Basically the public face of his whole bizarre industry (he’s even appeared in a Conan O’Brien episode, which hints at the possible Sacha Baron Cohen problem of becoming too recognizable to don disguises), Ishii has been candid in interviews on his conflicted feelings about the work. One does wonder if his insistence that the business is altruistic at heart—he’s sworn that the goal is to render his services obsolete by helping clients recover or grow emotionally—is just a justification for what is, essentially, lying for a living. Yet even when the plot turns to its subject’s second thoughts about his profession, Family Romance, LLC doesn’t much broach his contradictions or psychology. Nor does hiring someone who plays other people to play himself on screen prove especially illuminating: Perhaps aware that he’s representing his company, too, Ishii comes across like a polite cipher.
Maybe there’s a point to that. If your job often entails faking emotions and forging phony relationships, will there come a time when you cease to be yourself, when you forget who you really are? But though Herzog builds this whole gently offbeat hybrid film around Ishii, he seems less interested in the man and more in the larger notion that all of modern life is a performance, and that there’s an element of role-playing in all relationships. We know this because the dialogue often bluntly underscores that idea. When, for example, Ishii discovers that Mahiro has misled him about where a particular Instagram photo was taken, Herzog can’t just let the implications speak for themselves—he has to force his protagonist to say aloud, “We’re both lying to each other.” At times, too, the director seems to compensate for the absence of his signature voice-over editorializing by turning his subjects/actors into mouthpieces. While visiting a hotel staffed by lifelike robots—one of a few sequences that seems like it belongs in one of Herzog’s more diffuse big-subject documentaries—Ishii asks, “In the future, do you think they’ll have dreams?” It’s hard not to hear the words in the director’s oft-parodied Teutonic accent.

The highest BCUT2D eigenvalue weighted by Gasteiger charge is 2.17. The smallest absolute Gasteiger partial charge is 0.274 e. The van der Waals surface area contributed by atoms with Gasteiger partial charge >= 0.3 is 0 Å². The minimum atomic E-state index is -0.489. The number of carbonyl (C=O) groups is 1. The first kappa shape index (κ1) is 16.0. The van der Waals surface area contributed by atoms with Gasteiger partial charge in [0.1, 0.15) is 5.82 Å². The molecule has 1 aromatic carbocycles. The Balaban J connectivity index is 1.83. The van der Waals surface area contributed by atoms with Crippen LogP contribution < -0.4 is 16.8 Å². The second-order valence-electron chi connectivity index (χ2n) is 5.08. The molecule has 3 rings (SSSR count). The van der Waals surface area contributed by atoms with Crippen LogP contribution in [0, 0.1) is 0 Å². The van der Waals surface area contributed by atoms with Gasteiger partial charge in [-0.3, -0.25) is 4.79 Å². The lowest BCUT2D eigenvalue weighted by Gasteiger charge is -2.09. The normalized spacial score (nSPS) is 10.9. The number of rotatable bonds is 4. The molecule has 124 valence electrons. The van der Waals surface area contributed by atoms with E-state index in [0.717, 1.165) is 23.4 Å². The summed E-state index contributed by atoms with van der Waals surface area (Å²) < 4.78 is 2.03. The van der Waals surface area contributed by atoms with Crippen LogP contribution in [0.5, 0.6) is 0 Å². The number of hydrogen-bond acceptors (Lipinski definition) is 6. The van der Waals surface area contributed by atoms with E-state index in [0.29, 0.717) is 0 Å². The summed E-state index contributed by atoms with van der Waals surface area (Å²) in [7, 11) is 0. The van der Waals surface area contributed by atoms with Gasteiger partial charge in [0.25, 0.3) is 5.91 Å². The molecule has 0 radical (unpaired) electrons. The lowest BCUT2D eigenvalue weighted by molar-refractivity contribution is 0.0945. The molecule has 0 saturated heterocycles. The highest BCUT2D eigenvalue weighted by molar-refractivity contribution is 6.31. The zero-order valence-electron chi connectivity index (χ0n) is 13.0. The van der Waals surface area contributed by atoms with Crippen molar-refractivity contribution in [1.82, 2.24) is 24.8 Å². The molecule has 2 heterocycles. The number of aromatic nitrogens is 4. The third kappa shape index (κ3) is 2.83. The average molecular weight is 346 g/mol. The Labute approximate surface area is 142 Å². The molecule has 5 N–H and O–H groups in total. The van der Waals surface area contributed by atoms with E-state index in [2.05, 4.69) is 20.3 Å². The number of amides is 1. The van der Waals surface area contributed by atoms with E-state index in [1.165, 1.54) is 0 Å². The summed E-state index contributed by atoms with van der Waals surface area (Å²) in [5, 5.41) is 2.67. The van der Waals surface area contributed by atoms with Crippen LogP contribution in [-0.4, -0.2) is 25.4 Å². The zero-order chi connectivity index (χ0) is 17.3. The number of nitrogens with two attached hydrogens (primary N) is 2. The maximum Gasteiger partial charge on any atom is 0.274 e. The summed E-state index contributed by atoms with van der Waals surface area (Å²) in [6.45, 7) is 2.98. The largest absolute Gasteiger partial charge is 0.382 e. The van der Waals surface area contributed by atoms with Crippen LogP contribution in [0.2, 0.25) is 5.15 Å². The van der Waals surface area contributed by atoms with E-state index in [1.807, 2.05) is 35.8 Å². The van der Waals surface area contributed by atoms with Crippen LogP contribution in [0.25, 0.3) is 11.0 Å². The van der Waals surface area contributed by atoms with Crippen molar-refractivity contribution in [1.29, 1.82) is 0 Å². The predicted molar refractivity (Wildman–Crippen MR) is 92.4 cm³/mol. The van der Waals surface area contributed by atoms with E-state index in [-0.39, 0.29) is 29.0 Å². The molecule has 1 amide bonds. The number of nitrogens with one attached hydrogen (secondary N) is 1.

Throughout, Herzog maintains a quizzical distance, marveling at the strangeness of this stranger-than-fiction business without ever quite grappling with it. Despite the meta framework, the film isn’t half as revealing as a three-year-old interview with Ishii in The Atlantic, nor the in-depth piece in The New Yorker on the trend. Perhaps the mixed-modes strategy wasn’t the right one for this material after all. A less conceptually slippery dramatization could complicate the unusual professional-personal relationships, unencumbered by the need to stay true to Ishii’s real-life experiences. Conversely, a more straightforward documentary might address the bigger questions Herzog barely grazes in fictionalization. Family Romance, LLC straddles the line between the two tacts and finds no ecstatic truth there. Like those eerily blinking robots manning the concierge desk, it’s stuck in an uncanny valley.